Suffolk County wants to spend $2 million in new state transit aid to expand its bus system, including by adding buses on one of its busiest lines, launching a new route along Route 109, and creating an on-demand ride-sharing service on the East End.
The proposals to expand Suffolk County Transit were explored this week at a series of public hearings in Smithtown and Riverhead, where county officials and residents were excited about the possibilities for the suburban bus system serving 15,000 riders daily.
Suffolk Legis. Bridget Fleming (D-Sag Harbor) called the additional $2 million for Suffolk County Transit, which has a $70 million annual budget, “a very, very welcome increase in state funding.”
“We are using that limited increase to try to be smart and responsive to community concerns, and to sort of bolster what is already working and to try to explore alternative ways to approaching transportation for places where the current system just isn’t working at all,” Fleming said.
Following the “micro-transit” trend that has been adopted in communities throughout the United States — including by Nassau’s NICE Bus — Suffolk is looking to use a portion of the new state aid to establish a ride-sharing pilot program in the Town of Southampton, where customers could use a mobile app to request a trip within a designated service area.
The user would be directed to a “virtual bus stop,” where they would be picked up by a small bus or van transporting other riders, and dropped off at their destination, county officials said. The service would cater to communities with little or no dedicated bus routes.
Another proposal would establish a new bus route along Route 109 between the Babylon Long Island Rail Road station and Farmingdale station. The route aims to supplement NICE’s n72 route, which has reduced service in recent years.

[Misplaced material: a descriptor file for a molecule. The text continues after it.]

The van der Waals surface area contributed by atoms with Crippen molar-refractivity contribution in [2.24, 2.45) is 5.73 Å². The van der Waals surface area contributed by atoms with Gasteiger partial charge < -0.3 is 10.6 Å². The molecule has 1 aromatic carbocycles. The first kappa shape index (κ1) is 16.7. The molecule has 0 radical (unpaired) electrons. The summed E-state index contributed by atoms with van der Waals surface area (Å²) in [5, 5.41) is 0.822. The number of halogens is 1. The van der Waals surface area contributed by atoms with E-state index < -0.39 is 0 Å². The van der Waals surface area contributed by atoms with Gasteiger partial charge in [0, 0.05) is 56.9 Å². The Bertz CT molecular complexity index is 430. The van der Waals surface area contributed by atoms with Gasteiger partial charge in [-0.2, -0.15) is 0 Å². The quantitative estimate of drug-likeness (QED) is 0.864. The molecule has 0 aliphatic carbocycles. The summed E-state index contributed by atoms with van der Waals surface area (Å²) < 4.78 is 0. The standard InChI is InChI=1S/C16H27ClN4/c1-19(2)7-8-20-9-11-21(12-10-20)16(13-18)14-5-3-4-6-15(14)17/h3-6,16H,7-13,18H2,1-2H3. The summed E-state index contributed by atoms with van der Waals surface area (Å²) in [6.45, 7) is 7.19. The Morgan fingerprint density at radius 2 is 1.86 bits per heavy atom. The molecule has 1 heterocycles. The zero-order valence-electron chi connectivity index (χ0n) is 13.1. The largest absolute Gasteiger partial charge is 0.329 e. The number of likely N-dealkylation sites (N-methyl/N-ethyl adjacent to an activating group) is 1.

Suffolk also is proposing to expand its s66 route, which runs between Patchogue and Riverhead. Despite consistently being among the county’s five busiest routes, buses run just once an hour, and stop operating by about 6:30 p.m. The new plan would increase service to every half-hour and extend hours until 8:30 p.m.
Waiting at an s66 stop in Riverhead, Annette Johnson of Smithtown expressed skepticism about the potential improvements.
“It sounds like a good thing, but even so, it’s probably going to end up the way it is now,” said Johnson, 50, who has been riding Suffolk County Transit buses for about three years. “Suffolk County buses are never on time. We wait hours for these buses in the rain, in the snow, in the heat . . . It’s just a horrible experience taking Suffolk County buses — and not just one line. All of the lines.”
Still, county officials have said their transit has made strides in recent years, including with the adoption of a new fare payment system and a mobile app that tells riders how far away their bus is.
“I think we’ve come a long way in the last year,” said Lisa Black, deputy county executive for Suffolk, which three years ago resorted to cutting eight of its busiest routes in order to shrink a $10 million budget deficit. “Obviously, I think we’ve recovered. There’s always a need for improvement, and we continue to advocate for additional funding to support those gaps. We were successful this year.”
County officials said they expect the new services to be in place by the first quarter of 2020.